Kyrgios’ Wimbledon dream over as Djokovic secures finals victory

Jul 11, 2022
Following his loss, an exhausted Kyrgios was in awe at the level of play Djokovic exhibited during the match. Source: Getty Images.

Nick Kyrgios has missed out on winning his first grand slam title after losing to Novak Djokovic in four sets during the Wimbledon men’s final at Centre Court on Sunday, July 10.

In the highly anticipated final showdown, Djokovic recorded a 4-6 6-3 6-4 7-6(3) victory over Kyrgios at the All England Club. Sunday’s win continues Djokovic’s winning streak at the club to 28 matches, with his recent victory marking the first time he was won four consecutive titles at the tournament.

Kyrgios came out strong in the opening set, striking 14 winners and only four unforced errors.

However, an unshakeable Djokovic turned the tide in the second set, racing to a 4-1 advantage in the fourth game. Djokovic was able to further his lead and take control of the match from a distracted and frustrated Kyrgios, holding a two-set-to-love lead in the third set.

A composed Kyrgios secured a fourth-set tie but in the end, could do little to prevent Djokovic from securing his seventh career Wimbledon title.

Following his loss, an exhausted Kyrgios was in awe at the level of play Djokovic exhibited during the match.

“He’s a bit of a God,” Kyrgios said.

“I’m not going to lie, I thought I played well.”

When asked if his recent incredible run at Wimbledon had made him want to chase further tennis victory, the 27-year-old was adamant that he needed “a well-earned vacation after this one.”

“Absolutely not. I’m so tired, honestly,” he said.

“Myself, my team, I think we are all exhausted. We played so much tennis.

“So I’m just really happy with this result. It is probably the best of my career. Hopefully maybe one day I will be here again. But I don’t know about that.”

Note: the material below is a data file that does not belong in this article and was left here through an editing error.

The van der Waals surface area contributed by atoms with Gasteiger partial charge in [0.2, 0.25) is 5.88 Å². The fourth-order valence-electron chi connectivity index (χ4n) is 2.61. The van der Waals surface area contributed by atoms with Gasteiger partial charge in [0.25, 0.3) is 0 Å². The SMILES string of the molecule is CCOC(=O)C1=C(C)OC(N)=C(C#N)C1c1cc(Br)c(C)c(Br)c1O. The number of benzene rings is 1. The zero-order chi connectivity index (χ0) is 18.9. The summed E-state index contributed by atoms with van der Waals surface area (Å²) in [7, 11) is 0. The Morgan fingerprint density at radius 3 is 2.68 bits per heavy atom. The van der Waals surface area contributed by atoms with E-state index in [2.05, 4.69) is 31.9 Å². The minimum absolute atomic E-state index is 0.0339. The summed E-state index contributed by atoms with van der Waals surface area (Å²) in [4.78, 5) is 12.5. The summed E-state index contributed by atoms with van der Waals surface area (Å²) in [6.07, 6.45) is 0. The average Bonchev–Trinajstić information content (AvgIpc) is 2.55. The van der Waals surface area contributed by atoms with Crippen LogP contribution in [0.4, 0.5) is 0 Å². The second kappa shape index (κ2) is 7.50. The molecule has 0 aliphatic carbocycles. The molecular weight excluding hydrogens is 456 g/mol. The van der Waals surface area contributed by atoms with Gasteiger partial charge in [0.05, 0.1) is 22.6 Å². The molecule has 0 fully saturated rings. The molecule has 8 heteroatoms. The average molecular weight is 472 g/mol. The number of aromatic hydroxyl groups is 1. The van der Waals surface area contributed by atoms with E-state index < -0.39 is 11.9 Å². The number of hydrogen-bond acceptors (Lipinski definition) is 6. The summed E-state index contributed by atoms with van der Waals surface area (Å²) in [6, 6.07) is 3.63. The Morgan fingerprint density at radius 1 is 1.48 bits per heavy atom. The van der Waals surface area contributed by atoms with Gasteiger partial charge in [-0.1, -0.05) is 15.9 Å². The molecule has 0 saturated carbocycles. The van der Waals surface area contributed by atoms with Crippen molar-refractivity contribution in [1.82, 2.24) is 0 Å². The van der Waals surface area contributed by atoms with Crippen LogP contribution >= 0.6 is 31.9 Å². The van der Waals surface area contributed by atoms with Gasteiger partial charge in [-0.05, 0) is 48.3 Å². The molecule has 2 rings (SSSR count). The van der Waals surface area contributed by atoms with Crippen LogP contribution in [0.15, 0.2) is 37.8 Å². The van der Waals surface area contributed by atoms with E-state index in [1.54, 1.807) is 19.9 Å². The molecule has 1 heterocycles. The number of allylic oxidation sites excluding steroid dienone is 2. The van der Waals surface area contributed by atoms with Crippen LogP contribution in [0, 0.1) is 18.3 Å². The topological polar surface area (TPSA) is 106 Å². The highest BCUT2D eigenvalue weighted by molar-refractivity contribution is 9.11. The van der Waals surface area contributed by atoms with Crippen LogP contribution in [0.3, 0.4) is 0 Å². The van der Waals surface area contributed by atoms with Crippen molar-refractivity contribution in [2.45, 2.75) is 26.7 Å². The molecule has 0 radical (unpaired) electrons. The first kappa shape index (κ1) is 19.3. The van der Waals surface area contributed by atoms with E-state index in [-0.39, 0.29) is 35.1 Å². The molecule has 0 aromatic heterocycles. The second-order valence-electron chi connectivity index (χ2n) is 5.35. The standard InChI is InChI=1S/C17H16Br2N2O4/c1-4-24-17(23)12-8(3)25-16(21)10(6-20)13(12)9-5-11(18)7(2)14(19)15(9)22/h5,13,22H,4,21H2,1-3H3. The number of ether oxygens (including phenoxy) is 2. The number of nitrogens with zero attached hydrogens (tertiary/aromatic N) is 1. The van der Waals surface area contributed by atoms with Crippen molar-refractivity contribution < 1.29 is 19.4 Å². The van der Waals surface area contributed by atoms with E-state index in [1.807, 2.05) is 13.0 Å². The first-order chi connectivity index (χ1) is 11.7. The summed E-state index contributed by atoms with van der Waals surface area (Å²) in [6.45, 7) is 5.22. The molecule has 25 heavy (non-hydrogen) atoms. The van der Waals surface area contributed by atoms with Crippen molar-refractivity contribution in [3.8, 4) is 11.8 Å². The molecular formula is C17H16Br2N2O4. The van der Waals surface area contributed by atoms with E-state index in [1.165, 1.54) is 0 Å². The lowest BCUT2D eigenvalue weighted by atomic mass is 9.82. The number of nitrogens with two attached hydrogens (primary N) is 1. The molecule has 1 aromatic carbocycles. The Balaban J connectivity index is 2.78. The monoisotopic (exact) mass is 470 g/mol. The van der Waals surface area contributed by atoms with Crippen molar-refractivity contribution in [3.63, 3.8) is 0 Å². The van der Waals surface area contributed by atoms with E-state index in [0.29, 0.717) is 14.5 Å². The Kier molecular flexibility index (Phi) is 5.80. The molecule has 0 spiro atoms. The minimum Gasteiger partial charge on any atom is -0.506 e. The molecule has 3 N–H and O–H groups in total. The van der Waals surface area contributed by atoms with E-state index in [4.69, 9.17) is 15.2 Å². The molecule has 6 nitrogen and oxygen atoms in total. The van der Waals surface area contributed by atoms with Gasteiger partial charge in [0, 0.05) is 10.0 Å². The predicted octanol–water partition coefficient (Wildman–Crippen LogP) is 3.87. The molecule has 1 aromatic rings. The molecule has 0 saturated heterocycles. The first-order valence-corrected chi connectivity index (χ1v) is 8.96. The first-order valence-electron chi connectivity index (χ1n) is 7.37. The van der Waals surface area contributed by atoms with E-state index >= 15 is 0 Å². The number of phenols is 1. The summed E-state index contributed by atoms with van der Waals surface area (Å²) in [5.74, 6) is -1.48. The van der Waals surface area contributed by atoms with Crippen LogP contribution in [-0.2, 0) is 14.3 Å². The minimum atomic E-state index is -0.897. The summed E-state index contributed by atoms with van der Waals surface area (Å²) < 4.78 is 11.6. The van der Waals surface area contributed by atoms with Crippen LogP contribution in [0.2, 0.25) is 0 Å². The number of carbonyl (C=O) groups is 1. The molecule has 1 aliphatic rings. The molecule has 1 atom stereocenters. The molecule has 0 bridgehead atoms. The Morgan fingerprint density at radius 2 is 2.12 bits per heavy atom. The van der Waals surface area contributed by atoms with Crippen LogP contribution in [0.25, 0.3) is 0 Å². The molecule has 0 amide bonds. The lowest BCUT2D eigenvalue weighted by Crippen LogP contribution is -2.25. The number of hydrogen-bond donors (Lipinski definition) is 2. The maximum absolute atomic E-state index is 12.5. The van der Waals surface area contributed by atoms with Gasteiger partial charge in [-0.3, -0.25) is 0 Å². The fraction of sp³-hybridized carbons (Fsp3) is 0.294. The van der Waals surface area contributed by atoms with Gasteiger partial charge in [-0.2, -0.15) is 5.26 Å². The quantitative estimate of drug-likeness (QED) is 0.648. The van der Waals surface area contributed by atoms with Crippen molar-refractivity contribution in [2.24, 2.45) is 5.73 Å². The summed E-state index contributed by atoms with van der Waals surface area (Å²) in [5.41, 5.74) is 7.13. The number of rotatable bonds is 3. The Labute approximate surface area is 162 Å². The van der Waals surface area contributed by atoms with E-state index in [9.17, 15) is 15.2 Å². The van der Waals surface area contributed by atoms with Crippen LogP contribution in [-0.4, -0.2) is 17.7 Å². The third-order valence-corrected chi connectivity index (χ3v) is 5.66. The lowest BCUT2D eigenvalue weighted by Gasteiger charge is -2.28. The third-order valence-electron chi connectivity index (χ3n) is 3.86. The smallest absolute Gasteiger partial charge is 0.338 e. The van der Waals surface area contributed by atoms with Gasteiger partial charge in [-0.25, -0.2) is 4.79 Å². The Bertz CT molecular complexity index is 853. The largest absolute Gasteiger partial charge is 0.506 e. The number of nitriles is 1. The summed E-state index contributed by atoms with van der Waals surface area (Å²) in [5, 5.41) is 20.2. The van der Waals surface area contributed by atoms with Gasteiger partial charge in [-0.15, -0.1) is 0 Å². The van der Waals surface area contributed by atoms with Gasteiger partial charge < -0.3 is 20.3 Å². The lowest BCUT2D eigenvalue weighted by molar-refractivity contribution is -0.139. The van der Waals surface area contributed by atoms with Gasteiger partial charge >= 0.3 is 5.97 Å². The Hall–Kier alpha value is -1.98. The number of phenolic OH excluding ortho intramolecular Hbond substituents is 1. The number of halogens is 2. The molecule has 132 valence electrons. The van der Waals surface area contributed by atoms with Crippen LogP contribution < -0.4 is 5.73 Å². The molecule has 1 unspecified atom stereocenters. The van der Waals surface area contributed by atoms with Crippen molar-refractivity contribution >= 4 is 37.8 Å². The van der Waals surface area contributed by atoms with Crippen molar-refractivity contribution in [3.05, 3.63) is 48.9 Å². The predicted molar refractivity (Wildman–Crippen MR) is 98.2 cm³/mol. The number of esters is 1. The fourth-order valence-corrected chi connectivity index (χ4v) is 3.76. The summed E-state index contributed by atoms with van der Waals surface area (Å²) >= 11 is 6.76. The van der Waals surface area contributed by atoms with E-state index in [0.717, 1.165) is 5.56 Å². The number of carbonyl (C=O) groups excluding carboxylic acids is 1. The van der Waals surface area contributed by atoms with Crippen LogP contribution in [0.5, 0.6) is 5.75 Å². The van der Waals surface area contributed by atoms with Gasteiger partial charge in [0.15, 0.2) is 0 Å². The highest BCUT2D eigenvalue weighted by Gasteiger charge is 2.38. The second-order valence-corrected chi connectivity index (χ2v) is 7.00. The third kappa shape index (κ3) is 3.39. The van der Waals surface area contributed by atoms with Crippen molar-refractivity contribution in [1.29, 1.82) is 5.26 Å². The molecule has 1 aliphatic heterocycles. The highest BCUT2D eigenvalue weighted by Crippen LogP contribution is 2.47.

A humbled Djokovic was lost for words following his triumphant victory but managed to convey what winning the Wimbledon finals meant to him and those closest to him.

“I’ve lost words for what this tournament, what this trophy means to me, to my team, to my family. I have said this many times,” he said.

“It always has been and will be the most special tournament in my heart, the one that motivated me, inspired me to start playing tennis in a small little mountain resort in Serbia where my parents used to run the restaurant.

“I was four-and-a-half, five years old and I saw Pete Sampras win his first Wimbledon. I asked my mum and dad to buy me a racquet. And my first image of tennis was grass and Wimbledon.

“I always dreamed of coming here and just playing in this court. Then, of course, realising the childhood dream and winning this trophy. Every single time it gets more and more meaningful and special and so I’m very blessed and very thankful to be standing here with the trophy.”

Djokovic took the opportunity to offer his praise to Kyrgios, telling the Australian: “I really respect you a lot.”

“Nick, you’ll be back,” Djokovic said.

“You showed why you deserve to be one of the best players in the world, particularly on this surface.

“I think you are a phenomenal tennis player and athlete, an amazing talent.”

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